Transforming growth factor beta superfamily proteins are involved in the control of epidermal homeostasis, hair follicle growth, and melanogenesis (Botchkarev, 2003; Owens et al., 2008). Keratinocytes strongly express TGF-β1 and TGF-β3, and weakly express TGF-β2 (Amjad et al., 2007). TGF-β3 is involved in the maturation of scar tissue by regulating epidermal cell migration, collagen deposition, and cellular proliferation in rabbit wound healing (Nath et al., 1994; Tyrone et al., 2000; Bandyopadhyay et al., 2006). TGF-β1 also promotes keratinocyte migration and re-epithelialization in partial-thickness mice wounds (Tredget et al., 2005), via Smad2 signaling (Hosokawa et al., 2005).

In summary TGF-β regulates many processes involved in tissue repair including production of ECM, proteases, protease inhibitors, migration, chemotaxis, and proliferation of macrophages, fibroblasts of the granulation tissue, epithelial, and capillary endothelial cells. TGF-β also plays an important role in regulating differentiation of HSC, MSC, EPC in addition to EMT (Figure 2).

The Role of Endoglin (CD105) in Wound Healing

Endoglin Structure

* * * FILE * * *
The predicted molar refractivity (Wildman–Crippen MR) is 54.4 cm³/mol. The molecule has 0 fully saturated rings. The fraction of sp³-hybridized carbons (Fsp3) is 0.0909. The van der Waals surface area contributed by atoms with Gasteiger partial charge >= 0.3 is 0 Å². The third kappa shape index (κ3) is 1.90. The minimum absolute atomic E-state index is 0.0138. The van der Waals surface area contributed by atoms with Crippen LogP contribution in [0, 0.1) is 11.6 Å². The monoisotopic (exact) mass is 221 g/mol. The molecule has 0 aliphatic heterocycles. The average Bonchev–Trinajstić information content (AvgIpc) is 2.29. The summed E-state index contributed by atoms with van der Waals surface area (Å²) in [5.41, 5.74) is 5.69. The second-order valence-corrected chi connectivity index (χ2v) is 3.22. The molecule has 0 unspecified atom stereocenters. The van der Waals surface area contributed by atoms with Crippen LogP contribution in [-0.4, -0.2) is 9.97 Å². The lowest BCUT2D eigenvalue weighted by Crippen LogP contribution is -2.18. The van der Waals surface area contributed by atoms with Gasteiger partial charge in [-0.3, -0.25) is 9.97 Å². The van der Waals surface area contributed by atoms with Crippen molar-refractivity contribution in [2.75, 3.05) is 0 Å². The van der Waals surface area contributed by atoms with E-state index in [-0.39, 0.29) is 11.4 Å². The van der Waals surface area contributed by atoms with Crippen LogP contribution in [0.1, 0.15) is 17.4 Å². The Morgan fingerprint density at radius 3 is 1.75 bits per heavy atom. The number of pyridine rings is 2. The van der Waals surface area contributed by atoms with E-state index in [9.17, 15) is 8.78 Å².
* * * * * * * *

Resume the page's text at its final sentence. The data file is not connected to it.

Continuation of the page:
Endoglin is a type III auxillary coreceptor (TβRIII) for TβRII, ALK1 and activin like kinase 5 (ALK5), and interacts with other TGF-β family members (Figure 3). L-Endoglin and S-Endoglin are two splice variants of Endoglin (ten Dijke et al., 2008; Le et al., 2009). L-Endoglin is a 68,051 Da homodimeric transmembrane glycoprotein with a 561 amino acid extracellular domain, 25 amino acid membrane domain, and a 47 amino acid cytoplasmic tail (Gougos and Letarte, 1990). Dimeric S-Endoglin is a 70 kDa protein with the maximum longitudinal dimension of 170 Å (Le et al., 2009). L-Endoglin C-terminus contains a PDZ-binding motif (SerSerMetAla) which is an important determinant of Rho guanine exchange factor function and cell phenotype, and is absent in S-Endoglin (Liu and Horowitz, 2006; Bernabeu et al., 2007). S-Endoglin leads to dysregulated TGF-β signaling in the vasculature by activation of eNOS and vasodilation (Venkatesha et al., 2006).